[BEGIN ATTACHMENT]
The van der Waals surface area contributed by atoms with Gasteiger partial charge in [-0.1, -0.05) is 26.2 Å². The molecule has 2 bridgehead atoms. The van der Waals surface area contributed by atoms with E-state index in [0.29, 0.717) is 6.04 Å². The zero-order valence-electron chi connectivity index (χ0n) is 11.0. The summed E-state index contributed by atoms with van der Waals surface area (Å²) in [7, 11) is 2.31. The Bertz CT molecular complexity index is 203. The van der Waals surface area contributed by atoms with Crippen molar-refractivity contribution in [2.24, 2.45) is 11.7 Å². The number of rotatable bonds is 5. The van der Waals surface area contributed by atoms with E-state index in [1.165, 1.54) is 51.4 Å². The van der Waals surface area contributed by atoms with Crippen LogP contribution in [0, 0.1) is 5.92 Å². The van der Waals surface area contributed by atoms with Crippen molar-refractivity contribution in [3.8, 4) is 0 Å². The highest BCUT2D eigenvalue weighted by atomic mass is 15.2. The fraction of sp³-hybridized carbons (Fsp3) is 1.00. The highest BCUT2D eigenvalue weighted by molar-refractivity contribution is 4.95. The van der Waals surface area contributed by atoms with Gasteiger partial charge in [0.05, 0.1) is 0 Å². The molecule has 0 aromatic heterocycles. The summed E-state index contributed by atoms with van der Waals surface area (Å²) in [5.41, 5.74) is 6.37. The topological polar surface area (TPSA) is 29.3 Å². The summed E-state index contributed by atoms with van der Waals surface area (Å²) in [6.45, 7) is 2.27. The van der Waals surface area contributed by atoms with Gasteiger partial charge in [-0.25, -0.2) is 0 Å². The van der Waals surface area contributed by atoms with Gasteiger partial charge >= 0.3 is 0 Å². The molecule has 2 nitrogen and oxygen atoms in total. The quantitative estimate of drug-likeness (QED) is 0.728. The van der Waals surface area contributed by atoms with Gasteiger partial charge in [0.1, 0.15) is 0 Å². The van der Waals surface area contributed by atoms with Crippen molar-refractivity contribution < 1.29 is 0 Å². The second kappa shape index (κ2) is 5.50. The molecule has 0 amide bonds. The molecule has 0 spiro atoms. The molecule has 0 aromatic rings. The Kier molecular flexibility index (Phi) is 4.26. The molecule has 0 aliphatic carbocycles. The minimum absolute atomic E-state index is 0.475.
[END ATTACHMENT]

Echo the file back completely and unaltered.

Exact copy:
The van der Waals surface area contributed by atoms with Gasteiger partial charge in [-0.1, -0.05) is 26.2 Å². The molecule has 2 bridgehead atoms. The van der Waals surface area contributed by atoms with E-state index in [0.29, 0.717) is 6.04 Å². The zero-order valence-electron chi connectivity index (χ0n) is 11.0. The summed E-state index contributed by atoms with van der Waals surface area (Å²) in [7, 11) is 2.31. The Bertz CT molecular complexity index is 203. The van der Waals surface area contributed by atoms with Crippen molar-refractivity contribution in [2.24, 2.45) is 11.7 Å². The number of rotatable bonds is 5. The van der Waals surface area contributed by atoms with E-state index in [1.165, 1.54) is 51.4 Å². The van der Waals surface area contributed by atoms with Crippen LogP contribution in [0, 0.1) is 5.92 Å². The van der Waals surface area contributed by atoms with Crippen molar-refractivity contribution in [3.8, 4) is 0 Å². The highest BCUT2D eigenvalue weighted by atomic mass is 15.2. The fraction of sp³-hybridized carbons (Fsp3) is 1.00. The highest BCUT2D eigenvalue weighted by molar-refractivity contribution is 4.95. The van der Waals surface area contributed by atoms with Gasteiger partial charge in [0.05, 0.1) is 0 Å². The molecule has 0 aromatic heterocycles. The summed E-state index contributed by atoms with van der Waals surface area (Å²) in [5.41, 5.74) is 6.37. The topological polar surface area (TPSA) is 29.3 Å². The summed E-state index contributed by atoms with van der Waals surface area (Å²) in [6.45, 7) is 2.27. The van der Waals surface area contributed by atoms with Gasteiger partial charge in [-0.25, -0.2) is 0 Å². The van der Waals surface area contributed by atoms with Gasteiger partial charge >= 0.3 is 0 Å². The molecule has 2 nitrogen and oxygen atoms in total. The quantitative estimate of drug-likeness (QED) is 0.728. The van der Waals surface area contributed by atoms with Gasteiger partial charge in [0.1, 0.15) is 0 Å². The van der Waals surface area contributed by atoms with Crippen molar-refractivity contribution < 1.29 is 0 Å². The second kappa shape index (κ2) is 5.50. The molecule has 0 amide bonds. The molecule has 0 spiro atoms. The molecule has 0 aromatic rings. The Kier molecular flexibility index (Phi) is 4.26. The molecule has 0 aliphatic carbocycles. The minimum absolute atomic E-state index is 0.475.